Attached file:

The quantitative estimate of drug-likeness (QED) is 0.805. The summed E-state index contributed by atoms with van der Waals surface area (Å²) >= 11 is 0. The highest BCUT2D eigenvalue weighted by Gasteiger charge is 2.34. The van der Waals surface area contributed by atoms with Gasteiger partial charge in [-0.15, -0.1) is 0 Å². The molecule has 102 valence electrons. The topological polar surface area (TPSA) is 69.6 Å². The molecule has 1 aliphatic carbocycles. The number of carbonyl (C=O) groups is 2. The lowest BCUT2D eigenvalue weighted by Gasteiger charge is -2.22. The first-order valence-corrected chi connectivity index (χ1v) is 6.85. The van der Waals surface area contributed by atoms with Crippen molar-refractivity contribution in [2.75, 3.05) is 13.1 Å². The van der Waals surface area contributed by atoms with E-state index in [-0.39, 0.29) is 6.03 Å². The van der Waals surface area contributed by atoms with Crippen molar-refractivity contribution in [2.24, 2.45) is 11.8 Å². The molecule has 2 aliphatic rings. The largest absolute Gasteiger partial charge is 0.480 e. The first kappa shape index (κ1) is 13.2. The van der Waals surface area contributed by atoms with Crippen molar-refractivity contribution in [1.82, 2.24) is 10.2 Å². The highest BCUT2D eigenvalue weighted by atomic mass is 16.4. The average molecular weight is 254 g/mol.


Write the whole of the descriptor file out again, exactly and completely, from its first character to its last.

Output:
The quantitative estimate of drug-likeness (QED) is 0.805. The summed E-state index contributed by atoms with van der Waals surface area (Å²) >= 11 is 0. The highest BCUT2D eigenvalue weighted by Gasteiger charge is 2.34. The van der Waals surface area contributed by atoms with Gasteiger partial charge in [-0.15, -0.1) is 0 Å². The molecule has 102 valence electrons. The topological polar surface area (TPSA) is 69.6 Å². The molecule has 1 aliphatic carbocycles. The number of carbonyl (C=O) groups is 2. The lowest BCUT2D eigenvalue weighted by Gasteiger charge is -2.22. The first-order valence-corrected chi connectivity index (χ1v) is 6.85. The van der Waals surface area contributed by atoms with Crippen molar-refractivity contribution in [2.75, 3.05) is 13.1 Å². The van der Waals surface area contributed by atoms with E-state index in [-0.39, 0.29) is 6.03 Å². The van der Waals surface area contributed by atoms with Crippen molar-refractivity contribution in [2.24, 2.45) is 11.8 Å². The molecule has 2 aliphatic rings. The largest absolute Gasteiger partial charge is 0.480 e. The first kappa shape index (κ1) is 13.2. The van der Waals surface area contributed by atoms with Crippen molar-refractivity contribution in [1.82, 2.24) is 10.2 Å². The highest BCUT2D eigenvalue weighted by atomic mass is 16.4. The average molecular weight is 254 g/mol.